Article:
Happily Ever After, 2


“Fifteen years in the making. Let me turn up the light just a bit.”

The scene reminds me of snorkeling in the Florida Keys and Hawaii’s Hanauma Bay. I’m in awe and I wonder. How much effort went in to its creation? And, why?

             “It’s a passion,” Colt says as if reading my mind. “I’ve always loved the ocean, and the more time I spent diving, the deeper in love I fell.”

             “Who takes care of it?”

             “I do. It’s part of its charm.

             I look puzzled, I’m sure, as I think about the ten-gallon freshwater fish tank I had to give up because I couldn’t keep it clean.

“For me, anyway,” he says.

I feel Colt’s eyes fixed on me as mine are fixed on the world beyond the glass. “He’s here,” I think to myself. “It’s like we haven’t missed a beat.” The sound of the door opening at the end of the hall interrupts my thoughts, and I hear him ask, “Will you join me?”

             I’m drawn to both, this world he’s created and to him. I move away from the sea and toward the man.

             When I enter the study, I’m alone. It’s spacious with a comfortable feel. Recessed lights glow onto the overstuffed chairs in front of the fireplace. Old books and original artwork adorn book shelves. A simple desk on the far side of the room sits framed by a large paned window. I walk over to the desk and run my fingers along its edge. It’s only features are its four simple turn carved legs and a plain drawer that rests discretely at its center.

             “I bought that at auction years ago.” I hear Colt say. “It’s from Amherst. Early 1800s. I wonder if Emily Dickinson ever sat there.

             I look up and he’s holding a bottle of wine and two antique-gold rimmed wine glasses. It’s as if I’m watching my life play out on a big screen. He pours us some wine and raises his glass for a toast.

             “To old friends.”

             “To old friends.”

“How are you, Liv? How’s life been treating you? Tell me. Did you remarry? You have a son, right?”

             “Yes, one son. And a grandson now.”

             “No! We’re not that old. Are we?”

             We both laugh.

             “Yes. Afraid so.” Now I know I’m beaming. My family is such joy. I pause. “And, let’s just say, I’m married and it is not working out.” I don’t want to ruin our time together. He gets it, and I continue. “What about you? I heard you got married.”

             “No!” he says immediately, and with a tone of surprise. “I never married! Where’d you hear that?”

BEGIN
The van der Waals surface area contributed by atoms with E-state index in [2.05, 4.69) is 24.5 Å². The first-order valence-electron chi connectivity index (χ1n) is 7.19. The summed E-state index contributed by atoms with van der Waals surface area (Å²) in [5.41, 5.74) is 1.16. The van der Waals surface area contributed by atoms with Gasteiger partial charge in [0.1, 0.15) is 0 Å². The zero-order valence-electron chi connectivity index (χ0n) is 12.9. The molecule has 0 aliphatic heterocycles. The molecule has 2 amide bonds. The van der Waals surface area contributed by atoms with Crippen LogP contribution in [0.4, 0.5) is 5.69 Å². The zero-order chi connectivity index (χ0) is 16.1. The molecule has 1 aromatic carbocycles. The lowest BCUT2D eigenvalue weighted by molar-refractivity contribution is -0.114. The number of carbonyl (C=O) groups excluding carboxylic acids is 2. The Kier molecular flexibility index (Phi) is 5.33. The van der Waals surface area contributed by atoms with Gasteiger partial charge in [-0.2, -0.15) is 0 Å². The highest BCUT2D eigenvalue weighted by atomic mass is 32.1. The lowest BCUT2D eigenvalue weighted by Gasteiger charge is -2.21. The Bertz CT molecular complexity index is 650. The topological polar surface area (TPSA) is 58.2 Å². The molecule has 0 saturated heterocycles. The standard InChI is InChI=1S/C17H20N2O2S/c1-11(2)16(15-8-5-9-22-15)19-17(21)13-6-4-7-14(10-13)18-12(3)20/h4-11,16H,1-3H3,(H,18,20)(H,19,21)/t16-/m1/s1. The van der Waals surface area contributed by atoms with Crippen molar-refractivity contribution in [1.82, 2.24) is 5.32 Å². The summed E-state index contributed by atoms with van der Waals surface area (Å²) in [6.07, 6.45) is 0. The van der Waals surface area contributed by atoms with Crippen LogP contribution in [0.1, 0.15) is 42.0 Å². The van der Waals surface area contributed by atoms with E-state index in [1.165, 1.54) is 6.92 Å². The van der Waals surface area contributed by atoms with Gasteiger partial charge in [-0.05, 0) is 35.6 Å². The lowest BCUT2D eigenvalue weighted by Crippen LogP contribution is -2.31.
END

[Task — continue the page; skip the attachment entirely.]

“I heard you got engaged a few months after we stopped dating and then heard you married a year later.”

He laughs. “I was engaged briefly. But for some reason marriage was never attractive to me. The rumor mill. Don’t believe everything you hear.” He says, finding humor in the mill. “I’ve had two long-term relationships and remained friends with both. But, No, I never married.”

             My mind and my heart feel like the twenty-five-year-old I was when I last saw him. I’m excited. I feel impulsive. I see the young man in him also.

We get comfortable in the chairs in front of the fireplace. He’s soon kicking off his shoes and throwing his feet on to the ottoman closest to the fire. I’m not surprised at all about how successful he is. I’m not surprised that he’s still as handsome. But, what’s bringing this big smile to my face is how comfortable we remain with each other. He’s still the young man I remember even with all the trappings that come with success.

             We talk about our past, our goals, family, life and its challenges. I’m the one asking most of the questions. One, because I’m interested and enjoy hearing all he has to say. But also because my own life has been hell for years, and unless I go back more than a decade, I have don’t have anything I wish to share. I hang on his every word.

             “Remember prom night?” he asks. “I recently came across some pictures I took that night of all of us at the beach. You wore a white dress. Who was the guy you were with? Was he from town?"

             “I didn’t know anyone took pictures that night. I certainly don’t remember you having a camera.”

“You never know,” he says sheepishly.

I remember my senior prom as merely a night out attending only because I didn’t want to feel left out. I would have just as soon stayed home. The most moving moment and memory I have of that evening is all of us standing at the ocean after prom. For a long moment Colt’s eyes met mine and in an instant I felt an incredible connection with him. It was more than attraction, but I couldn’t put words to what I was feeling back then. I’ve since found a word. Kismet.

             “No. He was from Westford,” I replied about my date.

             "I’ll find those photos and show you next time," he says.

             “Next time,” I think to myself. “There’ll be a next time.” I smile.